Mitt Goes Hunting

Today, Mitt Romney will address the National Rifle Association, and we can be fairly sure he won't be telling them anything they don't want to hear. That's not just because telling people things they don't want to hear is something Mitt Romney doesn't do, but also because he's still transitioning from the pander-to-conservatives phase of his campaign to the pander-to-independents phase of his campaign. What's really notable is the fact that this is practically the first time Romney has had to address the issue of guns in this election. You would have thought that his primary opponents would have added guns to the litany of Romney flip-flops and hit him hard for it. I'm not sure why they didn't, but it's never too late.

As on so many other issues, Romney did a pretty clear 180 on guns between his runs for Senate and governor in Massachusetts and his runs for president. In Massachusetts he was a supporter of the state's relatively strict gun laws, and promised not to undermine them. Then we he ran for president, he joined the NRA and started talking glowingly about our beloved Second Amendment rights. Yet I'd be pretty surprised if the Obama campaign hits him on it, as easy as it would be.

That's because like everyone else, the Obama campaign thinks they'd best just stay away from the gun issue altogether. I recently wrote a four-part series on the NRA's political power for Think Progress (here's part 1, part 2, part 3, and part 4), which made the case that their alleged influence over elections is largely a myth. The NRA didn't deliver Congress to the Republicans in 1994, it didn't deliver the White House to George W. Bush in 2000, and its money and endorsements have virtually no impact on elections. You can read the series if you're interested in the details, but the point is that despite these facts, nearly everyone in politics continues to labor under the false belief that if you don't do the NRA's bidding or at least get out of their way, then you're doomed.

In the wake of the Trayvon Martin shooting, when people are waking up to the fact that the NRA and its allies have successfully passed absurd gun laws all over the country in the last few years allowing people to carry, brandish, and shoot their guns at anyone who looks at them funny (see here), the time would seem ripe for some sensible discussion of whether we actually want every wannabe Yosemite Sam to be popping caps hither and yon. But we're not going to get that discussion from the president, since he's apparently terrified of offending the sensibilities of the declining number of Americans who own guns.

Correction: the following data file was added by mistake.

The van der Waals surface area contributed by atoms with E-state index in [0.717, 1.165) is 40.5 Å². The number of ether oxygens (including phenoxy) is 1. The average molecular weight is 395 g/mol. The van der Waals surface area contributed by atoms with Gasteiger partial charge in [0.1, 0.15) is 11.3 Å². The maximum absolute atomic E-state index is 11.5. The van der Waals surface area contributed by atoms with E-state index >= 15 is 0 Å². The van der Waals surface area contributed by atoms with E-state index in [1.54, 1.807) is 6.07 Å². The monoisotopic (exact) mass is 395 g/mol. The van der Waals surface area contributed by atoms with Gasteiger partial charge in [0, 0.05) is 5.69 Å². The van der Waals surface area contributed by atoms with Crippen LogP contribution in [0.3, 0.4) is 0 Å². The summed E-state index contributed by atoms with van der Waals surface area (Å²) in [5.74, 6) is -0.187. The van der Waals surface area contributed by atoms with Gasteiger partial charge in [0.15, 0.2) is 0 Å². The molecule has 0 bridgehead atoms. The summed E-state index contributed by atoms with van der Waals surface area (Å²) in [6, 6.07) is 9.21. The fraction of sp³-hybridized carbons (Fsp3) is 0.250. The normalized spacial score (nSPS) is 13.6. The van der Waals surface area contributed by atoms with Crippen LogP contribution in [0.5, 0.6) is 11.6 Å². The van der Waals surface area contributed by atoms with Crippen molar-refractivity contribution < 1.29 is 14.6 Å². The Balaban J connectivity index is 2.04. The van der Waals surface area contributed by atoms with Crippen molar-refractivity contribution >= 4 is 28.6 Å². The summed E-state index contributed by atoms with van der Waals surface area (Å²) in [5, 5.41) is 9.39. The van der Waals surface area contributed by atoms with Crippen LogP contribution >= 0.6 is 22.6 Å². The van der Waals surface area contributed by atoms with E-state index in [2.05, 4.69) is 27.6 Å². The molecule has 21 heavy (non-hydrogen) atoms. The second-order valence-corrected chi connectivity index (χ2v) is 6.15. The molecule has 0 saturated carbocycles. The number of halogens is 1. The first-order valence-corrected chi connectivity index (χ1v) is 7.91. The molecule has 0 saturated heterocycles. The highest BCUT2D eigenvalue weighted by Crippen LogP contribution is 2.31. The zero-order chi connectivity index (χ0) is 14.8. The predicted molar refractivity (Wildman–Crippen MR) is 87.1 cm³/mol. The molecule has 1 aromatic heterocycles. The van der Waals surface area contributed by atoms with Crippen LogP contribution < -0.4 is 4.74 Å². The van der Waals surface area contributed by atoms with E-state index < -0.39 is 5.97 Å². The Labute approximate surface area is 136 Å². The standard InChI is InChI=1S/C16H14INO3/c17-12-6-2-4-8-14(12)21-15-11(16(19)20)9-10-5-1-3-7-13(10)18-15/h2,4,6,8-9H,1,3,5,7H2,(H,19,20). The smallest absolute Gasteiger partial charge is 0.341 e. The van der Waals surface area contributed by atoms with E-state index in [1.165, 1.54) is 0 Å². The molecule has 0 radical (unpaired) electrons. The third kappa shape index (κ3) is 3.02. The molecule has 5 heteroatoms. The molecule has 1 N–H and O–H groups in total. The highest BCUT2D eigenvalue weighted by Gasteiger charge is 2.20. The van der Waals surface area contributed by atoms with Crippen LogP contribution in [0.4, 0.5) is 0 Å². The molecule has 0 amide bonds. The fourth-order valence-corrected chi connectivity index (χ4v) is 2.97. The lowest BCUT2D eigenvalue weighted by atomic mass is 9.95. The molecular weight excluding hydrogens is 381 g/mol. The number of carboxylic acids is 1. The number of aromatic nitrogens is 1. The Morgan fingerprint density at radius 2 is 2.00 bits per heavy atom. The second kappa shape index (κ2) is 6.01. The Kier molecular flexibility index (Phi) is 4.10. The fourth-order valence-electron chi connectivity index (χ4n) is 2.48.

Comments

Your argument may well be true with respect to the NRA, whose base would never vote for Obama under any circumstances anyway. But arguably the gun issue is a bigger minefield than that. Obama's "cling to guns" gaffe was a gaffe not because it was false, after all [See Kinsley's Law of Gaffes] but because it was successfully spun as demonstrating that Obama was an out-of-touch elitist condescending to the Heartland. In other words, it reinforced a well-established meme about liberal Democrats, one that's actually partially true but irrelevant [Politicians generally come from the elite; Lord knows Romney does, and he arguably far more "elitist" in his attitudes than Obama]. Those larger narratives take time to turn around, and make sense to people far beyond the NRA base. One can hope that the extreme guns-everywhere!! stance of so many state-level Republicans will change that, but until gun culture starts being seen as extreme rather than as white working class--and by Democrats as well as Repubicans--that ain't gonna happen.

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